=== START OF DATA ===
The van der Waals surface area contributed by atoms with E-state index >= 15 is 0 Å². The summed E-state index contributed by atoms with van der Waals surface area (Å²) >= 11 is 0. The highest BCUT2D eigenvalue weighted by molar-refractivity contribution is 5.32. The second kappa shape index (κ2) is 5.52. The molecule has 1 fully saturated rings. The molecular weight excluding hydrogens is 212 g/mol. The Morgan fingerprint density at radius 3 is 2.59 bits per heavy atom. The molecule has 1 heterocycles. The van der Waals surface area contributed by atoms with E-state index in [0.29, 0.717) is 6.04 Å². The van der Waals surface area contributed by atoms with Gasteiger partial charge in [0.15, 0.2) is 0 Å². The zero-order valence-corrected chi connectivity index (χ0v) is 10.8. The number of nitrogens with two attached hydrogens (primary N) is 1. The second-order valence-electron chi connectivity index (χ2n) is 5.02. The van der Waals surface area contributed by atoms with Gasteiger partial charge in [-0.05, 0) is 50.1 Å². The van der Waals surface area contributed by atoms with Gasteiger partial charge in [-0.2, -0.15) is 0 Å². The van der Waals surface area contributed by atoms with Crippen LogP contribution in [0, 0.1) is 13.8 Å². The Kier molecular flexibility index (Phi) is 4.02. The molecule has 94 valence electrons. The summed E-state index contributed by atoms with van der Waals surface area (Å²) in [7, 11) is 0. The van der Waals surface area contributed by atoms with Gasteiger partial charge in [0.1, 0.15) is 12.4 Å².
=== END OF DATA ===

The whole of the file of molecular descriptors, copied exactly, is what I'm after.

The van der Waals surface area contributed by atoms with E-state index >= 15 is 0 Å². The summed E-state index contributed by atoms with van der Waals surface area (Å²) >= 11 is 0. The highest BCUT2D eigenvalue weighted by molar-refractivity contribution is 5.32. The second kappa shape index (κ2) is 5.52. The molecule has 1 fully saturated rings. The molecular weight excluding hydrogens is 212 g/mol. The Morgan fingerprint density at radius 3 is 2.59 bits per heavy atom. The molecule has 1 heterocycles. The van der Waals surface area contributed by atoms with E-state index in [0.29, 0.717) is 6.04 Å². The van der Waals surface area contributed by atoms with Gasteiger partial charge in [0.15, 0.2) is 0 Å². The zero-order valence-corrected chi connectivity index (χ0v) is 10.8. The number of nitrogens with two attached hydrogens (primary N) is 1. The second-order valence-electron chi connectivity index (χ2n) is 5.02. The van der Waals surface area contributed by atoms with Gasteiger partial charge in [-0.05, 0) is 50.1 Å². The van der Waals surface area contributed by atoms with Gasteiger partial charge in [-0.2, -0.15) is 0 Å². The van der Waals surface area contributed by atoms with Crippen LogP contribution in [0, 0.1) is 13.8 Å². The Kier molecular flexibility index (Phi) is 4.02. The molecule has 94 valence electrons. The summed E-state index contributed by atoms with van der Waals surface area (Å²) in [7, 11) is 0. The van der Waals surface area contributed by atoms with Gasteiger partial charge in [0.1, 0.15) is 12.4 Å².